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Posted Thursday, August 8, 2013 6:16 PM


SSChasing Mays

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I don't have a good way to test this anymore. But at my last job we would do a data load once a month that consisted of text files that had millions of rows and 30-60 columns to about 60 matching tables.

I would purposely grow the tempdb files ahead of time. Then do a shrink afterward. It seemed to work well.

Was that a bad idea?




----------------
Jim P.

A little bit of this and a little byte of that can cause bloatware.
Post #1482622
Posted Thursday, August 8, 2013 10:05 PM


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Right sizing log files and datafiles for the FULL recovery model is a far bigger PITA than TempDB will ever be, IMHO. For example, even if you tell the system to "Sort In TempDB" when you go to do a clustered index rebuild on a very large table and you have Point-In-Time log backups running every 10 minutes, your log file can grow to several times the size of the original table during the process for a multitude of reasons. That's not to mention the bloat that it will cause in the MDF file while it makes a copy of the index.

Of course, there's the fragmentation nightmare that occurs if you try to shrink a database.

All in all, there are some serious shortcomings that MS has continued to ignore on index maintenance over the years resulting in Balloons that appear to have check valves in the in the inflation tubes.


--Jeff Moden
"RBAR is pronounced "ree-bar" and is a "Modenism" for "Row-By-Agonizing-Row".

First step towards the paradigm shift of writing Set Based code:
Stop thinking about what you want to do to a row... think, instead, of what you want to do to a column."

(play on words) "Just because you CAN do something in T-SQL, doesn't mean you SHOULDN'T." --22 Aug 2013

Helpful Links:
How to post code problems
How to post performance problems
Post #1482634
Posted Friday, August 9, 2013 9:12 AM


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I have a job kicks off every 5 minutes and queries active requests and joins session info, t-sql statement, cpu/io/duration, etc. into a table on my local instance. Also, a while back I added tempdb and transaction log usage, so I can monitor and archive that as well.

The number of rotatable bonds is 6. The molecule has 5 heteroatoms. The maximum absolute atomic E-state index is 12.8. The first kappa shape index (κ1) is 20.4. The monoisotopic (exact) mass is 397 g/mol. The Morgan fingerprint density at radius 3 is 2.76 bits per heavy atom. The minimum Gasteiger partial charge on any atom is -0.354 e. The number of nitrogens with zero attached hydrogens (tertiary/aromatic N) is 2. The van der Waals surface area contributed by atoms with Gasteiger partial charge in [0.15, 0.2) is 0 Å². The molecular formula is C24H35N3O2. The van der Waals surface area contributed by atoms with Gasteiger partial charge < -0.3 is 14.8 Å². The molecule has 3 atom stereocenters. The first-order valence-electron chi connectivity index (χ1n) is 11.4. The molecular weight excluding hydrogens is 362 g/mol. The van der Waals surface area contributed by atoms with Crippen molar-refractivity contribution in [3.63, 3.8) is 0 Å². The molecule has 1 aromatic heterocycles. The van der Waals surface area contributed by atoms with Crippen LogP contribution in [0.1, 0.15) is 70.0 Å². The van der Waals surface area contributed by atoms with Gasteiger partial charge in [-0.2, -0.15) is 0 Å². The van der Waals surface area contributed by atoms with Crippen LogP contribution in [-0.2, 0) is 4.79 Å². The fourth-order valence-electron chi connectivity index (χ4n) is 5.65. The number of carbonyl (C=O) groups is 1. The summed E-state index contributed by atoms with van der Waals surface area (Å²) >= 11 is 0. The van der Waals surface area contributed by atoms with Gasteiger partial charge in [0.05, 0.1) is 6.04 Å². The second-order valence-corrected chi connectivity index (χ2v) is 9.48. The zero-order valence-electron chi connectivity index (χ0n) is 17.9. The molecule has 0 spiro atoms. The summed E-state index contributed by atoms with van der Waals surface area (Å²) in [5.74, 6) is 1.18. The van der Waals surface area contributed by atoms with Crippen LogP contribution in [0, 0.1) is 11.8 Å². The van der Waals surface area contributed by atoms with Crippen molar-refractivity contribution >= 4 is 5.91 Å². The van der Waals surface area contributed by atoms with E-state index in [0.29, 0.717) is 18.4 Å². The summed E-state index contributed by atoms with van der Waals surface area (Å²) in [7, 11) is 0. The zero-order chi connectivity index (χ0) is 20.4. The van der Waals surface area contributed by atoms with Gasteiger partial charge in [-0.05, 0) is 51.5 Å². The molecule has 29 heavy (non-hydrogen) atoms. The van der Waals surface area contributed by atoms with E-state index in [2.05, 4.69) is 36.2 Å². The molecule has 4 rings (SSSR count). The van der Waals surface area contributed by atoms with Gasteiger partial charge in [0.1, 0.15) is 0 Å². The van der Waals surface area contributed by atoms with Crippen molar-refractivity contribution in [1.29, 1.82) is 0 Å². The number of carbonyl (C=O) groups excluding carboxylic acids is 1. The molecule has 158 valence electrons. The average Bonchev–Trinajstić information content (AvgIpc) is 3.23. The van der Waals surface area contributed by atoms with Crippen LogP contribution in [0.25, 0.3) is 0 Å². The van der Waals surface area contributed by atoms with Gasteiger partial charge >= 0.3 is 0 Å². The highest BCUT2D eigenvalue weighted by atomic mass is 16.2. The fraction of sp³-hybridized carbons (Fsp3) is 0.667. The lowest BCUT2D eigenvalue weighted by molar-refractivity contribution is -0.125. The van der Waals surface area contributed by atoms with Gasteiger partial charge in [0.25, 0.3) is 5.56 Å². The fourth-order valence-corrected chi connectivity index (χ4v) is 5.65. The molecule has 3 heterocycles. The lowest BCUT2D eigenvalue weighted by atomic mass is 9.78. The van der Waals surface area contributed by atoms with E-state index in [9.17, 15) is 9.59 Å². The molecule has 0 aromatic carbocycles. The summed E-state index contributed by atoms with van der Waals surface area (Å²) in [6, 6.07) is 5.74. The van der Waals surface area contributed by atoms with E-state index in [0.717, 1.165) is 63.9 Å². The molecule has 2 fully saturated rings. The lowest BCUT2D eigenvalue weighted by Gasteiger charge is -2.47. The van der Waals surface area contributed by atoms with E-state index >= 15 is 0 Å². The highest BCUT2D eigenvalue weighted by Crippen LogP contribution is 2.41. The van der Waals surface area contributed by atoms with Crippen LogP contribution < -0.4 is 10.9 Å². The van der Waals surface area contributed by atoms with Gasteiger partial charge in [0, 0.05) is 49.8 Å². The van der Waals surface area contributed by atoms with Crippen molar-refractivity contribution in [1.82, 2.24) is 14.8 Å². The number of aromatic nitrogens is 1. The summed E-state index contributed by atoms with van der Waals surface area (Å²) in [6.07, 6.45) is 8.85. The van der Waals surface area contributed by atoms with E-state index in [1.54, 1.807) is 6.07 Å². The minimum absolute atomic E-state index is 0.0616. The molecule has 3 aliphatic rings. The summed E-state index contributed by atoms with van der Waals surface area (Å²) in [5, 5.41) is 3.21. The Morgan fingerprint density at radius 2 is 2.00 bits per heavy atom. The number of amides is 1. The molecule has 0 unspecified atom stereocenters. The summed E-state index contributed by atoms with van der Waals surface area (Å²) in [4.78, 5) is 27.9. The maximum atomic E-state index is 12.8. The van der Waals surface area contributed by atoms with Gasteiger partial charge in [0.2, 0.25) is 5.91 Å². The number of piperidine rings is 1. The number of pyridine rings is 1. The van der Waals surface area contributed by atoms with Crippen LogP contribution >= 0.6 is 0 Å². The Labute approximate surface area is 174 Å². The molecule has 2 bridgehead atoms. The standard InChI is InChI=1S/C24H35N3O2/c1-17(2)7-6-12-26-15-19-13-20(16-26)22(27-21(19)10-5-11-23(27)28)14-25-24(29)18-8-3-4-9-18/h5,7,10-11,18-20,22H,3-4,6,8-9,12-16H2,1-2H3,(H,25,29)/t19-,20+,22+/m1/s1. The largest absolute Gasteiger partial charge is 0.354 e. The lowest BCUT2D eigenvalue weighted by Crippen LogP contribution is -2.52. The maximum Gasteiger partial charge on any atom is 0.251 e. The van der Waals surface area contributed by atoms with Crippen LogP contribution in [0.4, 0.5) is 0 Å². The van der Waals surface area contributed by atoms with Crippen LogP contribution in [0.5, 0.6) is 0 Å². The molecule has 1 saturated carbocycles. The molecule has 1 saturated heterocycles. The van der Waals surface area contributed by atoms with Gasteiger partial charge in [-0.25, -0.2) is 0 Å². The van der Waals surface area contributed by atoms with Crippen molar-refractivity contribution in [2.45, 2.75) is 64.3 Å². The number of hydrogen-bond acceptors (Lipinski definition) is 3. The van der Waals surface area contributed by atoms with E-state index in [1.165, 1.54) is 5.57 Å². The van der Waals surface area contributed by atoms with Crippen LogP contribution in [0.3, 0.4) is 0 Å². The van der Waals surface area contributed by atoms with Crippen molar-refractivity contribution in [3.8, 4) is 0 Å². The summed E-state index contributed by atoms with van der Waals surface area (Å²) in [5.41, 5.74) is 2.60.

Adding an index here and there can switch hash joins or sort operations to merge joins, and not only speed up processing but also use less tempdb allocation. To reduce transaction logging, look for procedures that perform multiple updates and consolidate them into one single update.
Post #1482806
Posted Friday, August 9, 2013 9:45 AM
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Jim P. (8/8/2013)
I don't have a good way to test this anymore. But at my last job we would do a data load once a month that consisted of text files that had millions of rows and 30-60 columns to about 60 matching tables.

I would purposely grow the tempdb files ahead of time. Then do a shrink afterward. It seemed to work well.

Was that a bad idea?


Over time there has been one test I have done to answer this question and many like it: Did it work? If the answer is yes then it was a good solution. Was it the best solution? Does not matter, it worked and you cleaned up the effects after. Done!

M...


Not all gray hairs are Dinosaurs!
Post #1482832
Posted Friday, August 9, 2013 9:47 AM


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Jeff Moden (8/8/2013)
Right sizing log files and datafiles for the FULL recovery model is a far bigger PITA than TempDB will ever be, IMHO. For example, even if you tell the system to "Sort In TempDB" when you go to do a clustered index rebuild on a very large table and you have Point-In-Time log backups running every 10 minutes, your log file can grow to several times the size of the original table during the process for a multitude of reasons. That's not to mention the bloat that it will cause in the MDF file while it makes a copy of the index.

Of course, there's the fragmentation nightmare that occurs if you try to shrink a database.

All in all, there are some serious shortcomings that MS has continued to ignore on index maintenance over the years resulting in Balloons that appear to have check valves in the in the inflation tubes.


Sounds like a good article (hint, hint)







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Post #1482836
Posted Friday, August 9, 2013 11:22 AM


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Steve Jones - SSC Editor (8/9/2013)
Jeff Moden (8/8/2013)
Right sizing log files and datafiles for the FULL recovery model is a far bigger PITA than TempDB will ever be, IMHO. For example, even if you tell the system to "Sort In TempDB" when you go to do a clustered index rebuild on a very large table and you have Point-In-Time log backups running every 10 minutes, your log file can grow to several times the size of the original table during the process for a multitude of reasons. That's not to mention the bloat that it will cause in the MDF file while it makes a copy of the index.